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Safety Tips for the Public
Natural gas is a colorless,
odorless, tasteless, non-toxic gas. A chemical odorant, similar to
the smell of rotten eggs, is added to natural gas as a safety
measure so that any escaping natural gas can be readily detected and
reported to the appropriate pipeline operator for corrective
transportation and distribution of natural gas are governed by
strict technical and safety codes enforced by the Arkansas
Public Service Commission's Pipeline Safety Office. As a
result of these safety codes, natural gas pipelines in the
State have an excellent
Please take the time to read and practice these safety tips and
procedures. A small investment of time and attention now
could pay off in fewer service calls, energy savings and a
The following safety tips apply to all natural gas equipment in
- Never try to install, repair, adjust or modify natural gas appliances yourself. Only a
qualified professional knows the technology and the relevant gas codes that must be followed.
- Have your natural gas equipment and exhaust venting systems inspected and serviced regularly by a
qualified professional to ensure safe, efficient operation.
When natural gas equipment is working properly, there is no odor. Do not ignore the smell of the odorant in
natural gas. If there is a gas odor inside your home:
- LEAVE IMMEDIATELY. Do not stop to open windows or doors.
Do not turn lights, appliances or equipment on or off, or unplug any electrical devices
as these may cause a spark. Do not use garage door
openers. Do not start a car or operate any
power equipment. Do not attempt to locate gas leaks yourself.
Call your local
gas company from a neighbor's phone or from a cellular phone once you are well away from the
Keep everyone away from the building until given the "all clear" from a gas company employee.
- Natural gas equipment needs lots of air for safe burning and venting.
Improper venting of exhaust can cause the accumulation of
carbon monoxide, which can lead to frequent headaches,
nausea, or death by asphyxiation.
If the pilot light or burner flames of your furnace or other natural gas equipment look yellow, turn off the equipment
and have it checked by a qualified professional. The flames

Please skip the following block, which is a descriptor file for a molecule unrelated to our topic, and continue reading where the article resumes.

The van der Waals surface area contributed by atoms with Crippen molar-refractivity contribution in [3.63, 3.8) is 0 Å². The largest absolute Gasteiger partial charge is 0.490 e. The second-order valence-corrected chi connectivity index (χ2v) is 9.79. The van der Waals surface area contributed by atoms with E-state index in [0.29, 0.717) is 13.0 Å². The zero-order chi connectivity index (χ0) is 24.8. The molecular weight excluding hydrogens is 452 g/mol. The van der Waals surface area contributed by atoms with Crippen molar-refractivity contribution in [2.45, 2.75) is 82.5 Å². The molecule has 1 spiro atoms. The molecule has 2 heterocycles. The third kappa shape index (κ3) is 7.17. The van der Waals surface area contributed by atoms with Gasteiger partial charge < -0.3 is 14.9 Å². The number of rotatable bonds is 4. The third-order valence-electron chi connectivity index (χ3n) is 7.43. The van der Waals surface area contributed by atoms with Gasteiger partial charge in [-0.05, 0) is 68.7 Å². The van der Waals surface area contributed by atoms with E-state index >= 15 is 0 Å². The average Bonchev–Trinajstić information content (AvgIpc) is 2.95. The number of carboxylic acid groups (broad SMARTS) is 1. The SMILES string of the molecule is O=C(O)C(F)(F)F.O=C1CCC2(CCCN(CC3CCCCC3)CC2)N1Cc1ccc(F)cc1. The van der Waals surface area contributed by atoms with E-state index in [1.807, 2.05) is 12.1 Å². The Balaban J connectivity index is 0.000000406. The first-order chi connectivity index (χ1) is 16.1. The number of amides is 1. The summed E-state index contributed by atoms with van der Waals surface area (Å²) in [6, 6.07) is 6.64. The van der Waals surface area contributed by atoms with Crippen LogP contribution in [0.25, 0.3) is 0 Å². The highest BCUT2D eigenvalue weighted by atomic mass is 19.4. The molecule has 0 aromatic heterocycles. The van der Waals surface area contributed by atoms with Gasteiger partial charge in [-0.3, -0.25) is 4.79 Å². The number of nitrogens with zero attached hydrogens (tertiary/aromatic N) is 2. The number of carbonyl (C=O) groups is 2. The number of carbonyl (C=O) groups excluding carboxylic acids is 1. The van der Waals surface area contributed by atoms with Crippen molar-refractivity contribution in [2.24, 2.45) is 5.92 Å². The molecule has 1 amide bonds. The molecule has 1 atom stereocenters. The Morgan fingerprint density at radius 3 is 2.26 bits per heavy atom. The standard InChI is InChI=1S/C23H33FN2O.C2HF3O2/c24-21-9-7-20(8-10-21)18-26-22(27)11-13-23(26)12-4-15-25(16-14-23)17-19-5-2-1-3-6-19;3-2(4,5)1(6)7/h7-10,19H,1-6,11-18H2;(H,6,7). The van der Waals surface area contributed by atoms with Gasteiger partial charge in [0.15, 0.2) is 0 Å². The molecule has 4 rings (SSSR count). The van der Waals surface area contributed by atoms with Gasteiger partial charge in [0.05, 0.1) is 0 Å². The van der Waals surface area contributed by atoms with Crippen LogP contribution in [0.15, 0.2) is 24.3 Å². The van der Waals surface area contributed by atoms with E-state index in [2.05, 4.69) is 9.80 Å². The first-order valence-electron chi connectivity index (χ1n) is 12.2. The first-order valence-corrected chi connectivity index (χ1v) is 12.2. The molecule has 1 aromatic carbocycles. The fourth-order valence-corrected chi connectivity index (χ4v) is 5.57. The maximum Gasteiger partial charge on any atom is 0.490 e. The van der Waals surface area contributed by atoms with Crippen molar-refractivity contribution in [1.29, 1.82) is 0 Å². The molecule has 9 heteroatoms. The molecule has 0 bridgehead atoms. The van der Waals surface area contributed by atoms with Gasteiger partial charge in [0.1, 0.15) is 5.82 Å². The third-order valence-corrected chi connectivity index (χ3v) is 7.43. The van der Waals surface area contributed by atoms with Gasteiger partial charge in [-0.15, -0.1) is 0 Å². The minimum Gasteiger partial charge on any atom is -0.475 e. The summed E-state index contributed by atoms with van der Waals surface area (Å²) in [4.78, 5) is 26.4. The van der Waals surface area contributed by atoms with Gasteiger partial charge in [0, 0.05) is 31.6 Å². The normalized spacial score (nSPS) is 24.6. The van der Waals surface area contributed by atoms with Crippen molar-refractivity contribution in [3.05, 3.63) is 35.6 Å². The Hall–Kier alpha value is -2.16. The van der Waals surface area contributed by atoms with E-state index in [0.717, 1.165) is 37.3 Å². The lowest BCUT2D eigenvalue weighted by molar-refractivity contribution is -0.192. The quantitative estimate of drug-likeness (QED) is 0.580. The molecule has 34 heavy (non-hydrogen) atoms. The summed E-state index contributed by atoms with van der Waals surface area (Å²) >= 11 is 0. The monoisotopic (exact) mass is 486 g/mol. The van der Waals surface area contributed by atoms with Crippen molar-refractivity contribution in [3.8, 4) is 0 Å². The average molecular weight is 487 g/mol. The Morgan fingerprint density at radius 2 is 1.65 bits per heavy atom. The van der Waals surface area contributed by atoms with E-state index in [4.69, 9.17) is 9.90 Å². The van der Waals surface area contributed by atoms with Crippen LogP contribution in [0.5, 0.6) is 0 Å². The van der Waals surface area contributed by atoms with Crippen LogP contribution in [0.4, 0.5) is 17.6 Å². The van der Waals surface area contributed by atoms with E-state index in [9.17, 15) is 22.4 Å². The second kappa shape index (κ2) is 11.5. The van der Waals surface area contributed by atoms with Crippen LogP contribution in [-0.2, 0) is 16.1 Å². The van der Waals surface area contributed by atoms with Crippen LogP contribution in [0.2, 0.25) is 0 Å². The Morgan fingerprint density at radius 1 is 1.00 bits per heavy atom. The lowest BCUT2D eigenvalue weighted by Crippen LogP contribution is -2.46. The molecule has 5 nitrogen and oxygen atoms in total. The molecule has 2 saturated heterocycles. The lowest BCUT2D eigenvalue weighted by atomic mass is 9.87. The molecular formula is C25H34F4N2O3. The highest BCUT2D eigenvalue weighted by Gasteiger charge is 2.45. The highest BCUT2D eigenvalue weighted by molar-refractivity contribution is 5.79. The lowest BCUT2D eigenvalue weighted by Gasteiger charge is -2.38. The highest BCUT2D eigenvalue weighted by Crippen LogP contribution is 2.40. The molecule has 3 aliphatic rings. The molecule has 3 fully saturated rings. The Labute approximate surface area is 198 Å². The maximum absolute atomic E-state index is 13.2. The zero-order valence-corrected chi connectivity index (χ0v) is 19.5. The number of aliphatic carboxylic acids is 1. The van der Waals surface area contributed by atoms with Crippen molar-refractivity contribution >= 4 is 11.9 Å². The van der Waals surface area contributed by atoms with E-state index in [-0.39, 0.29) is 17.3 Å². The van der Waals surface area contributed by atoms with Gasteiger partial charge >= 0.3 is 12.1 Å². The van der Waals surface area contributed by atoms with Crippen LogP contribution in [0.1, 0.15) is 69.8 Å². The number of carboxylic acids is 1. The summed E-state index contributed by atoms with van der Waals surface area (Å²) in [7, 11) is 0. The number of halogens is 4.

should appear blue or mostly blue with a tip of yellow. The only exception to this rule is
a modern natural
gas fireplace, designed with ceramic logs and realistic yellow flames.
Keep the equipment area clean and do not store things on top of or next to the equipment. Do not cover the controls, air intakes or exhaust vents of any natural gas equipment.
Do not store flammable materials
anywhere within the immediate vicinity of natural gas
burning equipment (such as a water heater).
To avoid a potential pipeline accident caused by outside
forces, have the
location of all utility lines marked before excavating by hand or with equipment. In fact, to comply with Arkansas law, you must call Arkansas One-Call at 1-800-482-8998 a minimum of two days before you plan to dig. Once your call is made the following will happen:
Operators with underground facilities in the area where the excavation is planned are notified.
This will assure proper notification to the respective municipalities, natural gas, electric,
communications, and water/sewer utilities.
Within 48 hours after being contacted, operator crews either mark their underground facilities with color-coded paint marks or
flags, or tell the excavator they have no lines in the area.
This will assure the proper notification to the respective
municipalities, as well as the natural gas, power and
If you are utilizing a contractor for your excavation work, make
sure that the contractor calls Arkansas One-Call two days prior to the commencement of excavating.
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Revised: Thursday, May 23, 2013